Impact of the COVID-19 pandemic on infectious disease hospitalizations of neonates at a tertiary academic hospital: a cross-sectional study

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To investigate the impact of the coronavirus disease 2019 (COVID-19) pandemic on hospitalizations for neonatal infectious diseases.


We analyzed data for neonatal inpatients admitted at a tertiary academic hospital with a principal diagnosis of an infectious disease during January 2015 to December 2020. We compared hospitalizations in 2020 (COVID-19 cohort), corresponding with the impact of COVID-19 pandemic and associated containment measures, and the comparable 2015 to 2019 (pre-COVID-19 cohort).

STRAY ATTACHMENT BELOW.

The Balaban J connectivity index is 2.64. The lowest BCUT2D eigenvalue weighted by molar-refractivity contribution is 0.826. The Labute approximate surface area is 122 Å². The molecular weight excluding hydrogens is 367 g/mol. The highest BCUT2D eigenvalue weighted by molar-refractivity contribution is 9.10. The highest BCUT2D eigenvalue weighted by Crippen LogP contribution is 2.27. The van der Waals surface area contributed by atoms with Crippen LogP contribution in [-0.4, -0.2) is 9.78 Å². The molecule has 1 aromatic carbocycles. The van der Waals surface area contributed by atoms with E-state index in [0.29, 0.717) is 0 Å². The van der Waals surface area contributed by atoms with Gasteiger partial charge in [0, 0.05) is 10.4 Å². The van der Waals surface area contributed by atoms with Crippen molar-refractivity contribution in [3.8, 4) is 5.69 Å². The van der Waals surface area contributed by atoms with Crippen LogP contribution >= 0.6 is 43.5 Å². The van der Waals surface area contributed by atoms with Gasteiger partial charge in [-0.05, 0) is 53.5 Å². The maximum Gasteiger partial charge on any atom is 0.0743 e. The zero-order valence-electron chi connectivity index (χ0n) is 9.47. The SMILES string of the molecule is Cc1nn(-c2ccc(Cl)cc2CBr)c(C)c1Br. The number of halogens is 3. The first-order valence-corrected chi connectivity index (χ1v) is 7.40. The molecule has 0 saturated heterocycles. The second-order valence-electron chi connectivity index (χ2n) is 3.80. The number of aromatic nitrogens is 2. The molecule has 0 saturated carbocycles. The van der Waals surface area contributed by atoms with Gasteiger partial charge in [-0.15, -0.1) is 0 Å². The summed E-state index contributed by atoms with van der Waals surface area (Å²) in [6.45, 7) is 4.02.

14,468 cases admitted for neonatal infectious diseases were included in our study, with 1201 cases in the COVID-19 cohort and 13,267 cases in the pre-COVID-19 cohort. The leading causes of hospitalizations for neonatal infectious diseases remain being respiratory tract infections (median ratio = 0.461, 95% CI 0.335–0.551), sepsis (median ratio = 0.292, 95% CI 0.263–0.361), gastric intestinal infections (median ratio = 0.095, 95% CI 0.078–0.118) and dermatologic infections (median ratio = 0.058, 95% CI 0.047–0.083). The seasonality of neonatal infectious disease hospitalizations could be obviously observed, with the total number and the overall rate of hospitalizations for neonatal infectious diseases in the first and fourth quarters greater than that of hospitalizations for neonatal infectious diseases in the second and third quarters in each year (1362.67 ± 360.54 vs 1048.67 ± 279.23, P = 0.001; 8176/20020 vs 6292/19369, P < 0.001, respectively). Both the numbers and the proportions of hospitalizations for neonatal infectious diseases in different quarters of the COVID-19 cohort significantly decreased as compared with those forecasted with the data from the pre-COVID-19 cohort: the numbers per quarter (300.25 ± 57.33 vs 546.64 ± 100.43, P-value = 0.006), the first quarter (0.34 vs 0.40, P = 0.002), the second quarter (0.24 vs 0.30, P = 0.001), the third quarter (0.24 vs 0.28, P = 0.024), and the fourth quarter (0.29 vs 0.35, P = 0.003).

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